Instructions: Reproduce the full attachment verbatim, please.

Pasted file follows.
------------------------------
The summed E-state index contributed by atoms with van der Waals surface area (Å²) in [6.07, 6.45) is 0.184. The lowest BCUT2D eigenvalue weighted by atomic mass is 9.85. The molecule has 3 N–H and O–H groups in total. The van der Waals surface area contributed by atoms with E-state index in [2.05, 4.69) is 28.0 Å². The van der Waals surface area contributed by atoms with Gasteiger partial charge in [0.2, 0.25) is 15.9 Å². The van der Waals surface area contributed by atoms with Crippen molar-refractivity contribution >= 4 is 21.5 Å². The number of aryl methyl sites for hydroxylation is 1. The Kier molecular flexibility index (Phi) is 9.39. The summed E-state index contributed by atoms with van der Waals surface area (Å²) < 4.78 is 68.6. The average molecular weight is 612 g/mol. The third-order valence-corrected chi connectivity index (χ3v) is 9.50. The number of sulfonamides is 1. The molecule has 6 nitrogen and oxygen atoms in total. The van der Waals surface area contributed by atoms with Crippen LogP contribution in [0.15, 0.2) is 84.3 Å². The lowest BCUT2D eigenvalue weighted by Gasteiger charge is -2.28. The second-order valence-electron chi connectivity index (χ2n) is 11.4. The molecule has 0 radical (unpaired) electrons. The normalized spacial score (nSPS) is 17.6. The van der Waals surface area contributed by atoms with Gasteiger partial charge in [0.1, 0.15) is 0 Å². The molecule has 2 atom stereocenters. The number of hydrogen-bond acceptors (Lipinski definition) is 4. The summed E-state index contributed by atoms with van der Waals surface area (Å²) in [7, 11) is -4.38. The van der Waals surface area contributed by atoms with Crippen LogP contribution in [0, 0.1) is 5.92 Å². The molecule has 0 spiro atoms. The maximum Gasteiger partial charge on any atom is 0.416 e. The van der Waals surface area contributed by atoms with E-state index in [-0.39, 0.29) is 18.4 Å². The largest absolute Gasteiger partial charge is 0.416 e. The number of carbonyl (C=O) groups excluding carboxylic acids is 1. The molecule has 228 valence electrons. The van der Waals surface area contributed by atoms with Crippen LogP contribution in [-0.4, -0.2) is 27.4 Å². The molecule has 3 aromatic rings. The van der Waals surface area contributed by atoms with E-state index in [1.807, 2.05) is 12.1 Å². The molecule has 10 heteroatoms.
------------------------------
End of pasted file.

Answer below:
The summed E-state index contributed by atoms with van der Waals surface area (Å²) in [6.07, 6.45) is 0.184. The lowest BCUT2D eigenvalue weighted by atomic mass is 9.85. The molecule has 3 N–H and O–H groups in total. The van der Waals surface area contributed by atoms with E-state index in [2.05, 4.69) is 28.0 Å². The van der Waals surface area contributed by atoms with Gasteiger partial charge in [0.2, 0.25) is 15.9 Å². The van der Waals surface area contributed by atoms with Crippen molar-refractivity contribution >= 4 is 21.5 Å². The number of aryl methyl sites for hydroxylation is 1. The Kier molecular flexibility index (Phi) is 9.39. The summed E-state index contributed by atoms with van der Waals surface area (Å²) < 4.78 is 68.6. The average molecular weight is 612 g/mol. The third-order valence-corrected chi connectivity index (χ3v) is 9.50. The number of sulfonamides is 1. The molecule has 6 nitrogen and oxygen atoms in total. The van der Waals surface area contributed by atoms with Crippen LogP contribution in [0.15, 0.2) is 84.3 Å². The lowest BCUT2D eigenvalue weighted by Gasteiger charge is -2.28. The second-order valence-electron chi connectivity index (χ2n) is 11.4. The molecule has 0 radical (unpaired) electrons. The normalized spacial score (nSPS) is 17.6. The van der Waals surface area contributed by atoms with Gasteiger partial charge in [0.1, 0.15) is 0 Å². The molecule has 2 atom stereocenters. The number of hydrogen-bond acceptors (Lipinski definition) is 4. The summed E-state index contributed by atoms with van der Waals surface area (Å²) in [7, 11) is -4.38. The van der Waals surface area contributed by atoms with Crippen LogP contribution in [0, 0.1) is 5.92 Å². The molecule has 0 spiro atoms. The maximum Gasteiger partial charge on any atom is 0.416 e. The van der Waals surface area contributed by atoms with E-state index in [-0.39, 0.29) is 18.4 Å². The largest absolute Gasteiger partial charge is 0.416 e. The number of carbonyl (C=O) groups excluding carboxylic acids is 1. The molecule has 228 valence electrons. The van der Waals surface area contributed by atoms with Crippen LogP contribution in [-0.4, -0.2) is 27.4 Å². The molecule has 3 aromatic rings. The van der Waals surface area contributed by atoms with E-state index in [1.807, 2.05) is 12.1 Å². The molecule has 10 heteroatoms.